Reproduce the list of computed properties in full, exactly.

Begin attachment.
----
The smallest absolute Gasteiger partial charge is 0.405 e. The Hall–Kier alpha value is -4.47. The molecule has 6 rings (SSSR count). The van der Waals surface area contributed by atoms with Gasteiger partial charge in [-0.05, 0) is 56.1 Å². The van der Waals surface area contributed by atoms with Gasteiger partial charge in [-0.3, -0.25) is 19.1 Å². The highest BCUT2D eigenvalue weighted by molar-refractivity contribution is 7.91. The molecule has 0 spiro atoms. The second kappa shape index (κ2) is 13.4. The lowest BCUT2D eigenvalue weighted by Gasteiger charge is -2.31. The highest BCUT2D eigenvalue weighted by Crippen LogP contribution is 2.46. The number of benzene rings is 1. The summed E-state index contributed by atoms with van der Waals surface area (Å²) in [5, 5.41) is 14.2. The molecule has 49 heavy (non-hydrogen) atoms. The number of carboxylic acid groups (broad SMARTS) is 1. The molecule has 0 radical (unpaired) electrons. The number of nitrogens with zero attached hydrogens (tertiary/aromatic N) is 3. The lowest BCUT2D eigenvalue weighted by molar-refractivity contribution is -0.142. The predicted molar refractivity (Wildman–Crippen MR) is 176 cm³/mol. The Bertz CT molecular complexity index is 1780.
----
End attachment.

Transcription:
The smallest absolute Gasteiger partial charge is 0.405 e. The Hall–Kier alpha value is -4.47. The molecule has 6 rings (SSSR count). The van der Waals surface area contributed by atoms with Gasteiger partial charge in [-0.05, 0) is 56.1 Å². The van der Waals surface area contributed by atoms with Gasteiger partial charge in [-0.3, -0.25) is 19.1 Å². The highest BCUT2D eigenvalue weighted by molar-refractivity contribution is 7.91. The molecule has 0 spiro atoms. The second kappa shape index (κ2) is 13.4. The lowest BCUT2D eigenvalue weighted by Gasteiger charge is -2.31. The highest BCUT2D eigenvalue weighted by Crippen LogP contribution is 2.46. The number of benzene rings is 1. The summed E-state index contributed by atoms with van der Waals surface area (Å²) in [5, 5.41) is 14.2. The molecule has 49 heavy (non-hydrogen) atoms. The number of carboxylic acid groups (broad SMARTS) is 1. The molecule has 0 radical (unpaired) electrons. The number of nitrogens with zero attached hydrogens (tertiary/aromatic N) is 3. The lowest BCUT2D eigenvalue weighted by molar-refractivity contribution is -0.142. The predicted molar refractivity (Wildman–Crippen MR) is 176 cm³/mol. The Bertz CT molecular complexity index is 1780.